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Could any of the prominent GOP members who are constantly fear-mongering about Marxism even define it? Doesn’t matter; they don’t have to.

Last week, for instance, Senator Marsha Blackburn of Tennessee painted a bleak picture of Marxist America in an interview with Breitbart. “When I’m talking to my friends who are musicians and entertainers, I say, ‘If — if we have a socialistic government, if we have Marxism, you are going to be the first ones who will be caught off because the state would have to approve your music.'”

She went on to further warn that in Marxist, socialist societies, “they” do not allow women to dress or sing. Aside from the improbability that Blackburn has friends who are musicians and entertainers, her statements are abjectly wrong in their characterization of what Marxism and socialism are, and how close Joe Biden’s America is to abandoning capitalism in favor of such systems. Once again, though, being wrong is just an uninteresting minor detail.

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It’s all part of the Trumpian strategy of confidently acting like you’re in the right, even when you’re demonstrably, objectively, aggressively wrong.

Why do they behave this way? Frankly, because it works.

For instance, Politico’s Punchbowl News reported on Wednesday morning that Kevin McCarthy raised $16.5 million from 28,000 small donors last quarter, out of a $43.6 million total this year (which he claims is a record, though that’s unverifiable). In addition to the grifty financial benefit, these figures reveal how soundly McCarthy’s trollish remarks land with voters. They’re clearly on board for this ride into fantasyland, and perhaps wouldn’t have it any other way.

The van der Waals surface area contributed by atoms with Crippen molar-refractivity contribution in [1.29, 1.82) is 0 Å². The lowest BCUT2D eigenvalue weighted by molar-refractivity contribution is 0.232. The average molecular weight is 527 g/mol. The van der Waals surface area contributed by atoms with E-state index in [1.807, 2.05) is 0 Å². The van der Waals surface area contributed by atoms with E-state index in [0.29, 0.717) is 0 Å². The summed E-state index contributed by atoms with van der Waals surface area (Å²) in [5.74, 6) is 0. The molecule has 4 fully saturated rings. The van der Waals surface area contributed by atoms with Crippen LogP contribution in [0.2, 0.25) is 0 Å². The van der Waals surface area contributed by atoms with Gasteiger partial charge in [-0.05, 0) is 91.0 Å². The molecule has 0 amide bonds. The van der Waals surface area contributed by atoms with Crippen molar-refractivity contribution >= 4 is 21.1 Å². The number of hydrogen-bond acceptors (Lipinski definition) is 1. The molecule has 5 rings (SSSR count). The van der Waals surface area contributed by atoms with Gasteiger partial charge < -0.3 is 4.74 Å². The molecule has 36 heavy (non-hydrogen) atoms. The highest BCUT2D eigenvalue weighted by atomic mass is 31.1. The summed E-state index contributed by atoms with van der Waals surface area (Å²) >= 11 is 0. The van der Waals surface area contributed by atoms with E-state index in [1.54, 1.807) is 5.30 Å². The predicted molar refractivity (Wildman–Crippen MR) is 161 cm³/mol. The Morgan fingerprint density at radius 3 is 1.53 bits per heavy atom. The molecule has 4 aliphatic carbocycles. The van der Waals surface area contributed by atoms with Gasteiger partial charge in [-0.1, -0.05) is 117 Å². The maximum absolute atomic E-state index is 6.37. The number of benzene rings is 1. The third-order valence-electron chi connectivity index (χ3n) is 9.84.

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On Monday evening, Doug Mastriano, state senator for Pennsylvania’s 33rd district, sent a letter to President Biden requesting a meeting before Biden’s big speech on voter rights the following day. In the letter, Mastriano stated that “millions of Pennsylvanians” have “serious doubts” about the accuracy of the 2020 election, citing a poll from Muhlenberg College as proof. It doesn’t matter what actually happened in the election. All that matters is what Mastriano’s constituents believe. Never mind why they believe so, which has a lot to do with what their representatives and preferred media tell them. How could anyone convince those constituents that something they feel in their heart is untrue?

As far as conservatives in 2021 are concerned, to paraphrase Ben Shapiro, feelings don’t care about your facts.